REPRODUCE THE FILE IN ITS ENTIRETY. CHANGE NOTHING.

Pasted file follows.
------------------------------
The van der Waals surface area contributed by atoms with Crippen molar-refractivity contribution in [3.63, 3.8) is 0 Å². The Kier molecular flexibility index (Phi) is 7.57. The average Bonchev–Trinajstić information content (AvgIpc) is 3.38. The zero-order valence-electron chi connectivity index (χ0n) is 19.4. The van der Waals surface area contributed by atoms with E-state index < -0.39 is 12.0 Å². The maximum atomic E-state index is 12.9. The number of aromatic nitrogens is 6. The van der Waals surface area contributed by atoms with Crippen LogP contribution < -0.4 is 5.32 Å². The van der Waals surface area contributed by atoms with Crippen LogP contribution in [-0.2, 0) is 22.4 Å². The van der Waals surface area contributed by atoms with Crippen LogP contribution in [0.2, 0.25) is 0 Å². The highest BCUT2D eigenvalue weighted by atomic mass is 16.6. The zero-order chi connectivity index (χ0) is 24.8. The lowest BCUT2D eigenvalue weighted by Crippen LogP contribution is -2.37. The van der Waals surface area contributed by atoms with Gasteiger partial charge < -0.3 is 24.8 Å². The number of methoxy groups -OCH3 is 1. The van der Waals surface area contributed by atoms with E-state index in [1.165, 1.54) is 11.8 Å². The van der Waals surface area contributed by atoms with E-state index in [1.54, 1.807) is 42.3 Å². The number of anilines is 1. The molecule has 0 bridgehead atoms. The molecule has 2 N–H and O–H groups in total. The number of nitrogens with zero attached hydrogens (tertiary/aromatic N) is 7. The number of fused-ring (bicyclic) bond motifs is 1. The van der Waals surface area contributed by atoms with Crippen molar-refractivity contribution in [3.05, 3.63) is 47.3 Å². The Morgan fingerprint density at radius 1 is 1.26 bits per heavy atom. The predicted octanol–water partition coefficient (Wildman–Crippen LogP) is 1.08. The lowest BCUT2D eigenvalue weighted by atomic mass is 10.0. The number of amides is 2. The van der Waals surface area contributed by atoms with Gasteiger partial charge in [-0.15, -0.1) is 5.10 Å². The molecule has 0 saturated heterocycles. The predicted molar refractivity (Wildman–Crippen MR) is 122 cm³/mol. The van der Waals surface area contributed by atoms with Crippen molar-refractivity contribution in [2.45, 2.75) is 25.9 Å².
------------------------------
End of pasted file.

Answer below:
The van der Waals surface area contributed by atoms with Crippen molar-refractivity contribution in [3.63, 3.8) is 0 Å². The Kier molecular flexibility index (Phi) is 7.57. The average Bonchev–Trinajstić information content (AvgIpc) is 3.38. The zero-order valence-electron chi connectivity index (χ0n) is 19.4. The van der Waals surface area contributed by atoms with E-state index < -0.39 is 12.0 Å². The maximum atomic E-state index is 12.9. The number of aromatic nitrogens is 6. The van der Waals surface area contributed by atoms with Crippen LogP contribution < -0.4 is 5.32 Å². The van der Waals surface area contributed by atoms with Crippen LogP contribution in [-0.2, 0) is 22.4 Å². The van der Waals surface area contributed by atoms with Crippen LogP contribution in [0.2, 0.25) is 0 Å². The highest BCUT2D eigenvalue weighted by atomic mass is 16.6. The zero-order chi connectivity index (χ0) is 24.8. The lowest BCUT2D eigenvalue weighted by Crippen LogP contribution is -2.37. The van der Waals surface area contributed by atoms with Gasteiger partial charge < -0.3 is 24.8 Å². The number of methoxy groups -OCH3 is 1. The van der Waals surface area contributed by atoms with E-state index in [1.165, 1.54) is 11.8 Å². The van der Waals surface area contributed by atoms with E-state index in [1.54, 1.807) is 42.3 Å². The number of anilines is 1. The molecule has 0 bridgehead atoms. The molecule has 2 N–H and O–H groups in total. The number of nitrogens with zero attached hydrogens (tertiary/aromatic N) is 7. The number of fused-ring (bicyclic) bond motifs is 1. The van der Waals surface area contributed by atoms with Crippen molar-refractivity contribution in [3.05, 3.63) is 47.3 Å². The Morgan fingerprint density at radius 1 is 1.26 bits per heavy atom. The predicted octanol–water partition coefficient (Wildman–Crippen LogP) is 1.08. The lowest BCUT2D eigenvalue weighted by atomic mass is 10.0. The number of amides is 2. The van der Waals surface area contributed by atoms with Gasteiger partial charge in [-0.15, -0.1) is 5.10 Å². The molecule has 0 saturated heterocycles. The predicted molar refractivity (Wildman–Crippen MR) is 122 cm³/mol. The van der Waals surface area contributed by atoms with Crippen molar-refractivity contribution in [2.45, 2.75) is 25.9 Å².